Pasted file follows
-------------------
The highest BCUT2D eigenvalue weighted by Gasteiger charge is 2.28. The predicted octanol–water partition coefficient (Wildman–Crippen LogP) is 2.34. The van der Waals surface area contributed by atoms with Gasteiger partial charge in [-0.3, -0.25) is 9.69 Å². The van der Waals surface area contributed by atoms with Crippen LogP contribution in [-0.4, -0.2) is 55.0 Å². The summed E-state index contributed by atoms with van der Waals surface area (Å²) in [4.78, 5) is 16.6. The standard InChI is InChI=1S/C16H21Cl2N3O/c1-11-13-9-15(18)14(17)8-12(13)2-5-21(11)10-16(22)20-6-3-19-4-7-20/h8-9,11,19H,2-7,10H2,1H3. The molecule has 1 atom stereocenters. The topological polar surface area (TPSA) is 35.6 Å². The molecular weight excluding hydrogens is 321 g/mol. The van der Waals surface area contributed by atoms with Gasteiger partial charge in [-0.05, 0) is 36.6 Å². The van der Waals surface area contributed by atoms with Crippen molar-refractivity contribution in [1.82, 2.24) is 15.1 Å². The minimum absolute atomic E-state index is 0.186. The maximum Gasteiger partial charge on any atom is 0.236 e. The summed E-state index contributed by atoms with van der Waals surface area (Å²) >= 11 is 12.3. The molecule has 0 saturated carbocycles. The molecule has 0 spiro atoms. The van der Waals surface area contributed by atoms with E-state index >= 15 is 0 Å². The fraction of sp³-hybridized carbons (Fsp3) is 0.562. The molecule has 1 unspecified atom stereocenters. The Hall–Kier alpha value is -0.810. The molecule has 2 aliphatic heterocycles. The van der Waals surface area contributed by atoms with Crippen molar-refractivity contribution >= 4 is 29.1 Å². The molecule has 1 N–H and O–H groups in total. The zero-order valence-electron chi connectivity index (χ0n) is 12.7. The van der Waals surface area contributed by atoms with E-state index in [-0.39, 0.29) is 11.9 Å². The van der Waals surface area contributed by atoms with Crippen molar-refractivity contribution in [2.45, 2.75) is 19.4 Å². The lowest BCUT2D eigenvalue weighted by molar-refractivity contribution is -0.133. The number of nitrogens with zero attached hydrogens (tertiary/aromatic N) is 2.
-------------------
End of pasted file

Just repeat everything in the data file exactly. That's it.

The highest BCUT2D eigenvalue weighted by Gasteiger charge is 2.28. The predicted octanol–water partition coefficient (Wildman–Crippen LogP) is 2.34. The van der Waals surface area contributed by atoms with Gasteiger partial charge in [-0.3, -0.25) is 9.69 Å². The van der Waals surface area contributed by atoms with Crippen LogP contribution in [-0.4, -0.2) is 55.0 Å². The summed E-state index contributed by atoms with van der Waals surface area (Å²) in [4.78, 5) is 16.6. The standard InChI is InChI=1S/C16H21Cl2N3O/c1-11-13-9-15(18)14(17)8-12(13)2-5-21(11)10-16(22)20-6-3-19-4-7-20/h8-9,11,19H,2-7,10H2,1H3. The molecule has 1 atom stereocenters. The topological polar surface area (TPSA) is 35.6 Å². The molecular weight excluding hydrogens is 321 g/mol. The van der Waals surface area contributed by atoms with Gasteiger partial charge in [-0.05, 0) is 36.6 Å². The van der Waals surface area contributed by atoms with Crippen molar-refractivity contribution in [1.82, 2.24) is 15.1 Å². The minimum absolute atomic E-state index is 0.186. The maximum Gasteiger partial charge on any atom is 0.236 e. The summed E-state index contributed by atoms with van der Waals surface area (Å²) >= 11 is 12.3. The molecule has 0 saturated carbocycles. The molecule has 0 spiro atoms. The van der Waals surface area contributed by atoms with E-state index >= 15 is 0 Å². The fraction of sp³-hybridized carbons (Fsp3) is 0.562. The molecule has 1 unspecified atom stereocenters. The Hall–Kier alpha value is -0.810. The molecule has 2 aliphatic heterocycles. The van der Waals surface area contributed by atoms with Crippen molar-refractivity contribution >= 4 is 29.1 Å². The molecule has 1 N–H and O–H groups in total. The zero-order valence-electron chi connectivity index (χ0n) is 12.7. The van der Waals surface area contributed by atoms with E-state index in [-0.39, 0.29) is 11.9 Å². The van der Waals surface area contributed by atoms with Crippen molar-refractivity contribution in [2.45, 2.75) is 19.4 Å². The lowest BCUT2D eigenvalue weighted by molar-refractivity contribution is -0.133. The number of nitrogens with zero attached hydrogens (tertiary/aromatic N) is 2.